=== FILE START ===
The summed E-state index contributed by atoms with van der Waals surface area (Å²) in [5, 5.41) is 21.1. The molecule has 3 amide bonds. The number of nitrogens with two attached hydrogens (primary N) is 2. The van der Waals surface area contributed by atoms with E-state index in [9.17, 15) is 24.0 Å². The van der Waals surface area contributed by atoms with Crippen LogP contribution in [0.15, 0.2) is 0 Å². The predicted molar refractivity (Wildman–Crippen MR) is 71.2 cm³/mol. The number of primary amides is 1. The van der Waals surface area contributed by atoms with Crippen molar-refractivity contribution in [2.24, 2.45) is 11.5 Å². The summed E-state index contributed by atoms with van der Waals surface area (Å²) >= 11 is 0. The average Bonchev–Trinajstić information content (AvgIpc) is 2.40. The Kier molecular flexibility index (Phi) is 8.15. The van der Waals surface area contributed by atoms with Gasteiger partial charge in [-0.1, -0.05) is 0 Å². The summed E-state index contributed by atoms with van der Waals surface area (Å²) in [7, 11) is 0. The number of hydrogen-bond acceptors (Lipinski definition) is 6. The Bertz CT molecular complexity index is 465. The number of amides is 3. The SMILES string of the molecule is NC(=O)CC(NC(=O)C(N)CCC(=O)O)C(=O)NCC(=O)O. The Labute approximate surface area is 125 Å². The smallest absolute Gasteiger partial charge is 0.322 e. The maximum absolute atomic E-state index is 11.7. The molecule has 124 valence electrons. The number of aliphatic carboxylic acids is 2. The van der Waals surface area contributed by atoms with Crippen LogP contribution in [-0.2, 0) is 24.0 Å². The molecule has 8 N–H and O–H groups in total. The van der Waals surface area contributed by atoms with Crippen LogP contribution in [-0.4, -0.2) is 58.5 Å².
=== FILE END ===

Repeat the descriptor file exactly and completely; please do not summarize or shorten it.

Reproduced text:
The summed E-state index contributed by atoms with van der Waals surface area (Å²) in [5, 5.41) is 21.1. The molecule has 3 amide bonds. The number of nitrogens with two attached hydrogens (primary N) is 2. The van der Waals surface area contributed by atoms with E-state index in [9.17, 15) is 24.0 Å². The van der Waals surface area contributed by atoms with Crippen LogP contribution in [0.15, 0.2) is 0 Å². The predicted molar refractivity (Wildman–Crippen MR) is 71.2 cm³/mol. The number of primary amides is 1. The van der Waals surface area contributed by atoms with Crippen molar-refractivity contribution in [2.24, 2.45) is 11.5 Å². The summed E-state index contributed by atoms with van der Waals surface area (Å²) >= 11 is 0. The average Bonchev–Trinajstić information content (AvgIpc) is 2.40. The Kier molecular flexibility index (Phi) is 8.15. The van der Waals surface area contributed by atoms with Gasteiger partial charge in [-0.1, -0.05) is 0 Å². The summed E-state index contributed by atoms with van der Waals surface area (Å²) in [7, 11) is 0. The number of hydrogen-bond acceptors (Lipinski definition) is 6. The Bertz CT molecular complexity index is 465. The number of amides is 3. The SMILES string of the molecule is NC(=O)CC(NC(=O)C(N)CCC(=O)O)C(=O)NCC(=O)O. The Labute approximate surface area is 125 Å². The smallest absolute Gasteiger partial charge is 0.322 e. The maximum absolute atomic E-state index is 11.7. The molecule has 124 valence electrons. The number of aliphatic carboxylic acids is 2. The van der Waals surface area contributed by atoms with Crippen LogP contribution in [-0.2, 0) is 24.0 Å². The molecule has 8 N–H and O–H groups in total. The van der Waals surface area contributed by atoms with Crippen LogP contribution in [-0.4, -0.2) is 58.5 Å².